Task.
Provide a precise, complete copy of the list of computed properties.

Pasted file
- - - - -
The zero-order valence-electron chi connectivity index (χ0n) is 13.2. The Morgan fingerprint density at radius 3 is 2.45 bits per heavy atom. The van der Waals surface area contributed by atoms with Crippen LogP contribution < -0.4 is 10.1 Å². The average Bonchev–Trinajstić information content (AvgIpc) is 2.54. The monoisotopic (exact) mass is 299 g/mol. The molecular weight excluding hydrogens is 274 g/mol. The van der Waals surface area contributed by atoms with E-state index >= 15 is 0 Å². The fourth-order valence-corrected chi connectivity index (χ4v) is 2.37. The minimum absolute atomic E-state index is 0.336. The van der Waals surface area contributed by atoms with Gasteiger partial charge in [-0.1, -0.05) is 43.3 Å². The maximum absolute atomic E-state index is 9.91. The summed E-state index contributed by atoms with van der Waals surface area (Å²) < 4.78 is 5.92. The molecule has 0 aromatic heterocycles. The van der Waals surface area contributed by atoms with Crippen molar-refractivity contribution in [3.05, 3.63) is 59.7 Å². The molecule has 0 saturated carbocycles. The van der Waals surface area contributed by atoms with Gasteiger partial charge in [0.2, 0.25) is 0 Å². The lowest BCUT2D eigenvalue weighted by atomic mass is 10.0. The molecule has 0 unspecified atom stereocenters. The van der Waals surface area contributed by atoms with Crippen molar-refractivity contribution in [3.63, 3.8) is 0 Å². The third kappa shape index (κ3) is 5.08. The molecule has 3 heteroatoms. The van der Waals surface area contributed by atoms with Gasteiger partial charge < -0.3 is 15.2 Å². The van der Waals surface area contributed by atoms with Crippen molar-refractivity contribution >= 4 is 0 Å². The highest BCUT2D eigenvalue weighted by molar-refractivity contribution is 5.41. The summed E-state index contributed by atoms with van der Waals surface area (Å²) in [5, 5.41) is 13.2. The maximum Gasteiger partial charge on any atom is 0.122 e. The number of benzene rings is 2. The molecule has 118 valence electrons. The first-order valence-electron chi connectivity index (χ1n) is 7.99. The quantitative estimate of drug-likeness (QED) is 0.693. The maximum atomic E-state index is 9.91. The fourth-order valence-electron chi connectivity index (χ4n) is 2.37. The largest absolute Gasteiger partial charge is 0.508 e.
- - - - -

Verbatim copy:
The zero-order valence-electron chi connectivity index (χ0n) is 13.2. The Morgan fingerprint density at radius 3 is 2.45 bits per heavy atom. The van der Waals surface area contributed by atoms with Crippen LogP contribution < -0.4 is 10.1 Å². The average Bonchev–Trinajstić information content (AvgIpc) is 2.54. The monoisotopic (exact) mass is 299 g/mol. The molecular weight excluding hydrogens is 274 g/mol. The van der Waals surface area contributed by atoms with E-state index >= 15 is 0 Å². The fourth-order valence-corrected chi connectivity index (χ4v) is 2.37. The minimum absolute atomic E-state index is 0.336. The van der Waals surface area contributed by atoms with Gasteiger partial charge in [-0.1, -0.05) is 43.3 Å². The maximum absolute atomic E-state index is 9.91. The summed E-state index contributed by atoms with van der Waals surface area (Å²) < 4.78 is 5.92. The molecule has 0 aromatic heterocycles. The van der Waals surface area contributed by atoms with Crippen molar-refractivity contribution in [3.05, 3.63) is 59.7 Å². The molecule has 0 saturated carbocycles. The van der Waals surface area contributed by atoms with Gasteiger partial charge in [0.2, 0.25) is 0 Å². The lowest BCUT2D eigenvalue weighted by atomic mass is 10.0. The molecule has 0 unspecified atom stereocenters. The van der Waals surface area contributed by atoms with Crippen molar-refractivity contribution in [3.63, 3.8) is 0 Å². The third kappa shape index (κ3) is 5.08. The molecule has 3 heteroatoms. The van der Waals surface area contributed by atoms with Gasteiger partial charge < -0.3 is 15.2 Å². The van der Waals surface area contributed by atoms with Crippen molar-refractivity contribution >= 4 is 0 Å². The highest BCUT2D eigenvalue weighted by molar-refractivity contribution is 5.41. The summed E-state index contributed by atoms with van der Waals surface area (Å²) in [5, 5.41) is 13.2. The maximum Gasteiger partial charge on any atom is 0.122 e. The number of benzene rings is 2. The molecule has 118 valence electrons. The first-order valence-electron chi connectivity index (χ1n) is 7.99. The quantitative estimate of drug-likeness (QED) is 0.693. The maximum atomic E-state index is 9.91. The fourth-order valence-electron chi connectivity index (χ4n) is 2.37. The largest absolute Gasteiger partial charge is 0.508 e.